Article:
I was scrolling through my Instagram feed and came to a reel of an extreme kayaker having fun in what I would say is a deluge. In this clip, you can see @danejacksonkayak in a small pink kayak in a deluge. How the heck did he do that??? This did not make me just go “hmmm…”; it made me go “WHOA!!!” Most of us would go “WHOA!!!” and would never go into that deluge too! Nor into kayak too! Even in the calm water of Putrajaya Lake!
Dane Jackson, according to the handle on Instagram, not only got into that small pink kayak, but somehow got into that deluge (did someone push him off?); went into that violent water, had fun, and had full control of that flipping (pun intended) kayak! When my mind slowed down from a “WHOA!” to a “hmmm…” I wondered, “What’s going on in Dane’s mind?” Who is Dane Jackson?
From the redbull.com page on Dane Jackson:
“Dane Jackson KNOWS white water. The freestyle kayaker grew up travelling the USA in an RV with his family, getting home-schooled by his mother, and chasing kayaking competitions with his father, Eric Jackson, an Olympic paddler and founder of the company Jackson Kayaks. Dane dominated nearly every junior world title early on in his career and by 2011 he’d started winning pro-level contests, including the Whitewater Grand Prix and the IFC Freestyle World Championships, distinguishing himself as more than just his father’s son.”
Most people would say “oh, he’d been doing this with his father”, “he’d been winning since 2011”.
What caught my eyes was “Dane Jackson knows white water”. How long did it take for Dane Jackson to “KNOW” white water? Would this correlate to what Malcolm Gladwell quoted in “Outliers” – 10,000 hours, about ten years of practice and doing?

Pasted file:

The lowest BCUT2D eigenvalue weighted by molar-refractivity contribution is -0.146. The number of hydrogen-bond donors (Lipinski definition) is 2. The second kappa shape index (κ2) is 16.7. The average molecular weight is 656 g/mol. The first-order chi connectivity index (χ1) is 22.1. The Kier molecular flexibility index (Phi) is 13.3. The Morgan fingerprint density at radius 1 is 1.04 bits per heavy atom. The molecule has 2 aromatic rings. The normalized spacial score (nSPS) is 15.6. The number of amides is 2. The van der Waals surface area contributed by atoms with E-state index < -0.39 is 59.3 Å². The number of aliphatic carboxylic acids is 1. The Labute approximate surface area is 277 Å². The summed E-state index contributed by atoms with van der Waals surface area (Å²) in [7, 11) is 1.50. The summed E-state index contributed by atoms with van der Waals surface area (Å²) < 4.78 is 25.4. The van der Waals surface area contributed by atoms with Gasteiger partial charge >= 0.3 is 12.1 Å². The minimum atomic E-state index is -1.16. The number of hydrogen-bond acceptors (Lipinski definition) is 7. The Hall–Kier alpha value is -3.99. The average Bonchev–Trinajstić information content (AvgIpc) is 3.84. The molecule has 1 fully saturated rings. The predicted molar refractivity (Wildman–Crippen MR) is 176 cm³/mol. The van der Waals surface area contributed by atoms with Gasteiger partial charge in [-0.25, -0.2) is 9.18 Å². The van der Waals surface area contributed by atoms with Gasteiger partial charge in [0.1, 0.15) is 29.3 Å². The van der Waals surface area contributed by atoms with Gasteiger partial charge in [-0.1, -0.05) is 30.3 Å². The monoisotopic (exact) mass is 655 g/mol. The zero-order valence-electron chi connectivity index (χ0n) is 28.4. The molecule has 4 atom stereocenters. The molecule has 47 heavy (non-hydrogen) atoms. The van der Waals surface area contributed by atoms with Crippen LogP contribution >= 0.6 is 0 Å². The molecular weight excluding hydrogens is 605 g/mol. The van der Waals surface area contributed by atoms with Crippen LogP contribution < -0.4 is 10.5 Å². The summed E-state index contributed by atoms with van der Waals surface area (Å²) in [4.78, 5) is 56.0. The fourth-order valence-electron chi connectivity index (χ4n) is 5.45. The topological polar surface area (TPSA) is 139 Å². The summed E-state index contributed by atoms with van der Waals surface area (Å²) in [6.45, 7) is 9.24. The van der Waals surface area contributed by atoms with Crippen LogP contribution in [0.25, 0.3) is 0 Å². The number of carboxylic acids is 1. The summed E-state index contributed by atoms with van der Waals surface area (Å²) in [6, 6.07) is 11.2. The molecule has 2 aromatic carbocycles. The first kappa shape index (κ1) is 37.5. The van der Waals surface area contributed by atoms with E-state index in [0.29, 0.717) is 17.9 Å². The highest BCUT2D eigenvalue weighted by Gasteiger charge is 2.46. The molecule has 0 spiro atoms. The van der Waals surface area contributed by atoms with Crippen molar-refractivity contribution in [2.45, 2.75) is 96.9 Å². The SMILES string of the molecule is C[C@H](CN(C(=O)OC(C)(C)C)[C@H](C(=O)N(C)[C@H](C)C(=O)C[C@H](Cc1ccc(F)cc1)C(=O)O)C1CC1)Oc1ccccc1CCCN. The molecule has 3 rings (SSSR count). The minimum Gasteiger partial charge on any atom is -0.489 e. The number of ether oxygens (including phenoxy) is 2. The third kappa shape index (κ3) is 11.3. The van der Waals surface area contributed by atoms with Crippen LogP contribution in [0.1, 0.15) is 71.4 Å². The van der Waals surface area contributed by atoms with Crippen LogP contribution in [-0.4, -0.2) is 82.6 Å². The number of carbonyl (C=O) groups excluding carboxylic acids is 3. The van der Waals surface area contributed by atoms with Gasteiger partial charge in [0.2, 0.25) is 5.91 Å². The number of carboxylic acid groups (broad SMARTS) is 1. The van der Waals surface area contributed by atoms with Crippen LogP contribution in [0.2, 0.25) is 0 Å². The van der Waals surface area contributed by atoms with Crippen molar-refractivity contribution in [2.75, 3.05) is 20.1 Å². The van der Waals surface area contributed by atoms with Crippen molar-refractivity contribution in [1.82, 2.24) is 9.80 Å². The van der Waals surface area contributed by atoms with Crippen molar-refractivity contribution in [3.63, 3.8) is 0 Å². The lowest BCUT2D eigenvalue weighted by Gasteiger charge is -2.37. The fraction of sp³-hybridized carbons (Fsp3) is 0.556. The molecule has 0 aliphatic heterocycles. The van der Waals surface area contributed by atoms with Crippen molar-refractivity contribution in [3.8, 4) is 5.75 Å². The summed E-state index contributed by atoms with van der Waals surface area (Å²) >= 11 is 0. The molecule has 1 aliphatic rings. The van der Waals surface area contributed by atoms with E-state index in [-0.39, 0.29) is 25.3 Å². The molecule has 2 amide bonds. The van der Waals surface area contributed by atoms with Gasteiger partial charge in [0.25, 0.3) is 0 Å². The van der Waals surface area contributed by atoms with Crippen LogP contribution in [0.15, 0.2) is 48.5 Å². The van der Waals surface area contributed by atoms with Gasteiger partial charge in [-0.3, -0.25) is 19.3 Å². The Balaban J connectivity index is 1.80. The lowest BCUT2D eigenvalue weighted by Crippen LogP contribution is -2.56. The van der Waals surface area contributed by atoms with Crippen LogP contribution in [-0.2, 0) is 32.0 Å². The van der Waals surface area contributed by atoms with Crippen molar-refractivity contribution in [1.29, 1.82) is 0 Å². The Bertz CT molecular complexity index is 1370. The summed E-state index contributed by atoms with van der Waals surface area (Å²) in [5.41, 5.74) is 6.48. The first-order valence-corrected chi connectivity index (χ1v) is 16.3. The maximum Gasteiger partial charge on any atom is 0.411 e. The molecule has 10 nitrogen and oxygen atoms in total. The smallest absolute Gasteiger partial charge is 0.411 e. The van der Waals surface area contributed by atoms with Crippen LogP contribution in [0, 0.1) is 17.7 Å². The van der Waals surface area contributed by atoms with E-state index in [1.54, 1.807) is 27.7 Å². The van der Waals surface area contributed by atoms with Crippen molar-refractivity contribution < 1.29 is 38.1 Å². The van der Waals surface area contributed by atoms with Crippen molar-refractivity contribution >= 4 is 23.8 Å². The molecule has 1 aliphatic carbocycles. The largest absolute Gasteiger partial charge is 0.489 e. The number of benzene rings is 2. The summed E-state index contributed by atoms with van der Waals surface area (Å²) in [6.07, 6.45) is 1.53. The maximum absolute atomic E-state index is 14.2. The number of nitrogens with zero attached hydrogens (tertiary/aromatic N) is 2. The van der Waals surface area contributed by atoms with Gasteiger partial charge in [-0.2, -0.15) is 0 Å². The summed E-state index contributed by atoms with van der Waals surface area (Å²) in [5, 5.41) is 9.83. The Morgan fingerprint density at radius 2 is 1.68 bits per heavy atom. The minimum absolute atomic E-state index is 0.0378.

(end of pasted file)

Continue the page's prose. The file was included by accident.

The Experience – And Practice
I saw the video in 2022; Jackson had been winning since 2011 – eleven years. Assuming he is talented, he still needed 2,000 to 5,000 hours of practice and doing to reach certain levels of mastery – to the winning level. He was born in 1993, and probably started kayaking when he was between ten to thirteen years old. He turned pro in 2010, at seventeen.
A few things that “spoke to me”:
- He’s having fun!
- He had full control of the kayak!
- He flipped it around!
- That deluge would kill most people!
And, though he could not control the deluge, he controlled two things:
- His decision to get into that deluge.
- His mastery of the kayak.
What Can We Learn?
If you look at the business world, or if you are a businessperson, most times the business world is just like that deluge. In the forty years I had been selling or involved in business, even as small as a chicken seller under the ice-cream man umbrella, the business had never been like the calm water in a lake. It had always been a river. For you to enter a river, there are a few things or skills, that you need to master or at least learn before you can enter the river, safely and stay alive. Let alone thrive and have fun like Jackson.